I'd be far more worried if Google wasn't interested in being compatible for the entire searching public. There are still large corporations and government agencies using Netscape 4.7.

Under 5% usage isn't much to worry about being inaccessible for with the site Joe_Webmaster's nephew made for him in Front Page that gets maybe 500 uniques a month looking for budget widgets, but when you're getting into billions of searches that's a lot of users whose needs would be neglected.

swerve




msg:210268
 2:13 pm on Dec 18, 2003 (gmt 0)

Back to the question at hand, what about PageRank and XML?

1. Does Googlebot follow a <a href> found in an XML page?

2. What about links that are not in the form of <a href>, such as <link>http://www.domain.com</link>. Does/will google follow those?

I guess my main question is, are pure XML pages currently "dead ends" for Googlebots?

davidpbrown




msg:210269
 2:13 pm on Dec 18, 2003 (gmt 0)

the attitude of Erm, Barf

well it made me chuckle.. it does sum up what I see browsers do.. my opera always looks queasy when I throw xml at it.

davidpbrown




msg:210270
 2:16 pm on Dec 18, 2003 (gmt 0)

swerve

see this thread maybe [webmasterworld.com ]

jranes




msg:210271
 3:51 pm on Dec 18, 2003 (gmt 0)

It seems highly speculative to me to just assume that by the time the world is really ready to graduate from html that xhtml / xml is going to be the clear winner. We are years away from leaping from html still and no one knows what the tech de jure of the day will be for browser display.

It seems probable that the days of coding the actual display language will end and a machine language standard will be adopted universally and everything will be done by command text docs or wsiwyg like console apps are done today before the computer world gets turned upside down by xml or xhtml.

Wishing html was dead won't make it so.

davidpbrown




msg:210272
 4:22 pm on Dec 18, 2003 (gmt 0)

Of course that Microsoft's new Longhorm platform is based on xml will probably give XML an edge.

Maybe in many years the world will move on beyond XML but I expect it'll be all the rage in ~2006+?.

trillianjedi




msg:210273
 4:26 pm on Dec 18, 2003 (gmt 0)

but I expect it'll be all the rage in ~2006+?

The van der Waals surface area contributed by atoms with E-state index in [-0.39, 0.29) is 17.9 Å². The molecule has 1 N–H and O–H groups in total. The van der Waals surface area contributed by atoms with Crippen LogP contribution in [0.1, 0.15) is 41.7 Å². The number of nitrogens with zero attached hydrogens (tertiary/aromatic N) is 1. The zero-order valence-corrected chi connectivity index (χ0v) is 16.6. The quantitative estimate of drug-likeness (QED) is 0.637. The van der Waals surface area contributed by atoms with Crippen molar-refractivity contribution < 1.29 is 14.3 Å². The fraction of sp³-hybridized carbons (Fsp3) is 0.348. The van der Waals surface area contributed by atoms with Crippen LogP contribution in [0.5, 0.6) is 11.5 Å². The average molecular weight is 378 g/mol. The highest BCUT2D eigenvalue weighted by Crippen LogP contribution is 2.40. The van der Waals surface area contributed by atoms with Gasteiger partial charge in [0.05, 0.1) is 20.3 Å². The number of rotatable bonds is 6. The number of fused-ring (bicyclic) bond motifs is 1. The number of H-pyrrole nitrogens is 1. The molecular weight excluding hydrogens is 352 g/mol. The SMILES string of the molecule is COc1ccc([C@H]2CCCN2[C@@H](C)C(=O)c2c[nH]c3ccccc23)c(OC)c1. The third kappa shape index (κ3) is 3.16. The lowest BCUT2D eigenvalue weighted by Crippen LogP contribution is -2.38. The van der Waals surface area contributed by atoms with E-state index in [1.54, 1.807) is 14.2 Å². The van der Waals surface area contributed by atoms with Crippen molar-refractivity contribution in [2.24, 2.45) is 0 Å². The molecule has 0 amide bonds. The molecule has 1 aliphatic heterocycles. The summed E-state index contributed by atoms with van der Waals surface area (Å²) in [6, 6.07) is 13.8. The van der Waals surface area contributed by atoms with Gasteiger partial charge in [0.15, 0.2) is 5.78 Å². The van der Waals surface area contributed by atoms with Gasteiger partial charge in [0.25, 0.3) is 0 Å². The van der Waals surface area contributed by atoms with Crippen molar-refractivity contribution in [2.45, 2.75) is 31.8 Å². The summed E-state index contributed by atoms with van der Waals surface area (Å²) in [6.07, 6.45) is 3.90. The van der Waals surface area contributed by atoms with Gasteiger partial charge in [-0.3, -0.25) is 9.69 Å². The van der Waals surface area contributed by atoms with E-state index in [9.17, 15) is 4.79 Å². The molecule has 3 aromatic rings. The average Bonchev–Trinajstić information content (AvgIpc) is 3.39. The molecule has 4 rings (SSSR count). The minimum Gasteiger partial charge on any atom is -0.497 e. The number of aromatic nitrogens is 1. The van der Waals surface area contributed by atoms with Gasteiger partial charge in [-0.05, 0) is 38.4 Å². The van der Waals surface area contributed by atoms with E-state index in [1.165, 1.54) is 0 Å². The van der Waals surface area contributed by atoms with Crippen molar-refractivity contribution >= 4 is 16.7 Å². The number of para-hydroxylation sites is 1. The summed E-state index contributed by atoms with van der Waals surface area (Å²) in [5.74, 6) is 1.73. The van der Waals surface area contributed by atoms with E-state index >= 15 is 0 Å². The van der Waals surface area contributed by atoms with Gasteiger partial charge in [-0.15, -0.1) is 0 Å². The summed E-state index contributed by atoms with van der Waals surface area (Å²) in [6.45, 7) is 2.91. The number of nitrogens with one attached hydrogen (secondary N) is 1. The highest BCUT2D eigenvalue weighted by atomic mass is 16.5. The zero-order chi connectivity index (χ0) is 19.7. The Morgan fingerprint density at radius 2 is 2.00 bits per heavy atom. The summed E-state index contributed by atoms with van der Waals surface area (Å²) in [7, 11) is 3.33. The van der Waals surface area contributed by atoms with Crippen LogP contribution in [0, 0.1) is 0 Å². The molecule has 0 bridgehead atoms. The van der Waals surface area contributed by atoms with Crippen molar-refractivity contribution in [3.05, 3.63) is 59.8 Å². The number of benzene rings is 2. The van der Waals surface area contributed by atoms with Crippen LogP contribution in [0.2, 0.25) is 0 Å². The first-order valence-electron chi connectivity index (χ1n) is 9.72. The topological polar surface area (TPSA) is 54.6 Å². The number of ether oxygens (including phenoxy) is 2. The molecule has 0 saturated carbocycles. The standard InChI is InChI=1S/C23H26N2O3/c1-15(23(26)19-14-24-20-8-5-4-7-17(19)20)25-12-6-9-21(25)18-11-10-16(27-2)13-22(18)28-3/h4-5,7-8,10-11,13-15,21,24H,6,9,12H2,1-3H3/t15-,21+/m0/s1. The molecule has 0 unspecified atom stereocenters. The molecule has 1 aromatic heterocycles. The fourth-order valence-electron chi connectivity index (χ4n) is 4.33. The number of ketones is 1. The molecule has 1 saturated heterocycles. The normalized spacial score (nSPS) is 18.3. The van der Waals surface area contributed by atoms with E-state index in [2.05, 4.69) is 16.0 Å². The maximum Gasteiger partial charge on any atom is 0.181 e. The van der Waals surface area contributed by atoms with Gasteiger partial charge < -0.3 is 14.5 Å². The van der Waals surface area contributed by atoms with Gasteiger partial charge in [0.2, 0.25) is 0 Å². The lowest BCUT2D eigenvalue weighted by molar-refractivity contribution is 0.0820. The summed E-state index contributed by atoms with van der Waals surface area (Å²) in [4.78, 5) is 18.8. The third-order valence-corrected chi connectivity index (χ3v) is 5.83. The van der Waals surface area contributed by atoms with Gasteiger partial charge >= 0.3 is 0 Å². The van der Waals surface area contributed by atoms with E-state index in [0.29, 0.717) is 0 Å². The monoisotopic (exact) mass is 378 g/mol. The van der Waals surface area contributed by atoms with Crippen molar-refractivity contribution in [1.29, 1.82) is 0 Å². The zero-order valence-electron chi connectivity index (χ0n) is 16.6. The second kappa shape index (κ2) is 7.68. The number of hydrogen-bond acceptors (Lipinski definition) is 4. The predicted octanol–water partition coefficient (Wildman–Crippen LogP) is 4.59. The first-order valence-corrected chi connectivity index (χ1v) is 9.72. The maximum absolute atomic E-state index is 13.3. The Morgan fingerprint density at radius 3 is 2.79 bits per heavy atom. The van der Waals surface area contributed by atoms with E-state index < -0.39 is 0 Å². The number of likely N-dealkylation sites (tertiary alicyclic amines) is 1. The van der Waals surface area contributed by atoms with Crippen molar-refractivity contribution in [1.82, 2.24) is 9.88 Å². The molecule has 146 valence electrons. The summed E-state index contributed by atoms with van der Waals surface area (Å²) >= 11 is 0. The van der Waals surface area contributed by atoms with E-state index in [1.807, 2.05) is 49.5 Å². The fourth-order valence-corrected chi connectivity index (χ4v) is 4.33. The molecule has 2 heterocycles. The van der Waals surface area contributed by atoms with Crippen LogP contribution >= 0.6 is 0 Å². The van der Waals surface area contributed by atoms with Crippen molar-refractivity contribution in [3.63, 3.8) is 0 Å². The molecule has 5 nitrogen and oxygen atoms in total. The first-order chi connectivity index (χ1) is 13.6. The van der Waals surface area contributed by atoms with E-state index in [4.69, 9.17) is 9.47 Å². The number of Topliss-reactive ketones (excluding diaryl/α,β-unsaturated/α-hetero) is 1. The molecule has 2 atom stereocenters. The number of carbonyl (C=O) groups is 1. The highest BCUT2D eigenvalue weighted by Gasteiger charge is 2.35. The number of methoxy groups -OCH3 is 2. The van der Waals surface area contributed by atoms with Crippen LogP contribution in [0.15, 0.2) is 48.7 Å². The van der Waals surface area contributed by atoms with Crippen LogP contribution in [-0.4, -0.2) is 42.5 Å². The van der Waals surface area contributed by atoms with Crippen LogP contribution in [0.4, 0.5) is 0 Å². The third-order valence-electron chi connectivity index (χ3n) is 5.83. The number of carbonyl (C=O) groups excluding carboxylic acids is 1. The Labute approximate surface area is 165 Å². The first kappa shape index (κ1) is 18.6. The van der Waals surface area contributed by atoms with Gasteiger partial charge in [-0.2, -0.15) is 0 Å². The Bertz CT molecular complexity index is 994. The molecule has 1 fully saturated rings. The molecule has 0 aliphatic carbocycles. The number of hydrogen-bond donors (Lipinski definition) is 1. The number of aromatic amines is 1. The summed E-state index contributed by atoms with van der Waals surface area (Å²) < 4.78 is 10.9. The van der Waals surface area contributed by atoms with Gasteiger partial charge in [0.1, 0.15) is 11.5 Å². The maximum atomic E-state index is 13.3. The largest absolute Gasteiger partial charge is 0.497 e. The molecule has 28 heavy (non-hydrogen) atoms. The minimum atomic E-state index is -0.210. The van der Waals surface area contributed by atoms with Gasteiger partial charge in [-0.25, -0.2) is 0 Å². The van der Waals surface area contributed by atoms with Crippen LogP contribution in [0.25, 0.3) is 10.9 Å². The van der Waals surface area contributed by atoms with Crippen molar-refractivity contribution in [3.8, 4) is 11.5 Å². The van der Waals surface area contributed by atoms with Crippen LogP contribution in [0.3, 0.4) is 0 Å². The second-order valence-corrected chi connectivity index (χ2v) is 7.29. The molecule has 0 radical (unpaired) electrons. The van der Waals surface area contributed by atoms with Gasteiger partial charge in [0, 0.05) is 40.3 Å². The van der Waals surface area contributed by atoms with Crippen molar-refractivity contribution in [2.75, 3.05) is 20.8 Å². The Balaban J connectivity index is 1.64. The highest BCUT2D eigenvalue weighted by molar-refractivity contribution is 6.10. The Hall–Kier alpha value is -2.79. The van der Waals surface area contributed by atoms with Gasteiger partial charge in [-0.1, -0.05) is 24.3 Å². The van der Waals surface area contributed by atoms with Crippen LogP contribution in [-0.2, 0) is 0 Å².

I suspect a little sooner than that.

But it is certainly the future path - a search around for tools and applications that use XML as a mark-up language are testament to that.

It's not about browsers. It's about the integration of many platform-independant systems over the internet, of which browsers form part.

I doubt whether HTML will ever be "dead" - it will just move through various incarnations.

XML is not a mark-up display language, it's a protocol.

are pure XML pages currently "dead ends" for Googlebots?

If you link to a "pure" XML page then probably, yes (although google may index the text, but I very much doubt that). Certainly googlebot would not follow an XML <link> style tag.

TJ

tantalus




msg:210274
 4:51 pm on Dec 18, 2003 (gmt 0)

trillianjedi

I'd love to know whether your attaching an xsl stylesheet to your posts :) oops its just gone.

I quickly looked at the advaned search on google and noticed that in 'return results of the file format' drop down neither .txt nor xml was listed.

It does seem to index the title and follow links to but that seems to be about it.

Hissingsid




msg:210275
 4:59 pm on Dec 18, 2003 (gmt 0)

XML is not a mark-up display language, it's a protocol.

are pure XML pages currently "dead ends" for Googlebots?

If you link to a "pure" XML page then probably, yes (although google may index the text, but I very much doubt that). Certainly googlebot would not follow an XML <link> style tag.

I agree.

The problem with XML from the point of view of a search engine robot is what it says on the tin, ie eXtensible Markup Language. There are lots of different namespaces and flavours of XML which is one of its appeals, it can be all things to all men. I guess that if it does get past the XHTML stage then there would probably be a limited range of doctypes and dtds that search engines would be prepared to crawl and parse.

I think that the tail may be wagging the dog for some time to come on this one and who in their right mind is going to produce a web page that SE robots can't crawl when it is actually easier to produce one that they can.

Best wishes

Sid

trillianjedi




msg:210276
 5:00 pm on Dec 18, 2003 (gmt 0)

It does seem to index the title and follow links to but that seems to be about it.

That doesn't surprise me.... although "indexing the title" I don't really understand. Are you sure it's not indexing the anchor text of the link to the XML file?

XML is just text. If you create an XML file, but with an .HTML extension, then google will index it. And if you use <a href=> style tags for link structure, then it will probably follow the link and transfer PR through. But it will not validate, and to google it sure will look ugly.

XML is really just a protocol and data storage format. The data from an XML file is parsed into an HTML file for display to the user. And it's the "display to the user" part that google is interested in.

XML is also used to call a function, method or procedure on a SOAP server or other XML based server application over a network. Googlebot would have absolutely no interest in that.